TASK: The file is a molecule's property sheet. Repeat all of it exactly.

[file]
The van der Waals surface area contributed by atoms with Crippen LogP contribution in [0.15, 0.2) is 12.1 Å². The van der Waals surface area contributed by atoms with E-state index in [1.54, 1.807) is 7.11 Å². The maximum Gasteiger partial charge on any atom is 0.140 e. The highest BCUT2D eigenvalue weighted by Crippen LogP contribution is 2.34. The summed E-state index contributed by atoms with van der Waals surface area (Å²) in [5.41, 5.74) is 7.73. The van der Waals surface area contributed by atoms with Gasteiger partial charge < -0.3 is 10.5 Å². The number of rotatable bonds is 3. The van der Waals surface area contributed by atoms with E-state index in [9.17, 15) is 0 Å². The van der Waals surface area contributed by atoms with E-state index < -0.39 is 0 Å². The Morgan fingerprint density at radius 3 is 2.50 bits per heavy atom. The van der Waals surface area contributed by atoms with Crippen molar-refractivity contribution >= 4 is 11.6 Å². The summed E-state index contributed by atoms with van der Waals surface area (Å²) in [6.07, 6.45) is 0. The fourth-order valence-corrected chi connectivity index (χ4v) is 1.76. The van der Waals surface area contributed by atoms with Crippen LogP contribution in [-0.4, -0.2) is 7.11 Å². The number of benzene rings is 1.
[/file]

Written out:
The van der Waals surface area contributed by atoms with Crippen LogP contribution in [0.15, 0.2) is 12.1 Å². The van der Waals surface area contributed by atoms with E-state index in [1.54, 1.807) is 7.11 Å². The maximum Gasteiger partial charge on any atom is 0.140 e. The highest BCUT2D eigenvalue weighted by Crippen LogP contribution is 2.34. The summed E-state index contributed by atoms with van der Waals surface area (Å²) in [5.41, 5.74) is 7.73. The van der Waals surface area contributed by atoms with Gasteiger partial charge < -0.3 is 10.5 Å². The number of rotatable bonds is 3. The van der Waals surface area contributed by atoms with E-state index in [9.17, 15) is 0 Å². The van der Waals surface area contributed by atoms with E-state index < -0.39 is 0 Å². The Morgan fingerprint density at radius 3 is 2.50 bits per heavy atom. The van der Waals surface area contributed by atoms with Crippen molar-refractivity contribution >= 4 is 11.6 Å². The summed E-state index contributed by atoms with van der Waals surface area (Å²) in [6.07, 6.45) is 0. The fourth-order valence-corrected chi connectivity index (χ4v) is 1.76. The van der Waals surface area contributed by atoms with Crippen LogP contribution in [-0.4, -0.2) is 7.11 Å². The number of benzene rings is 1.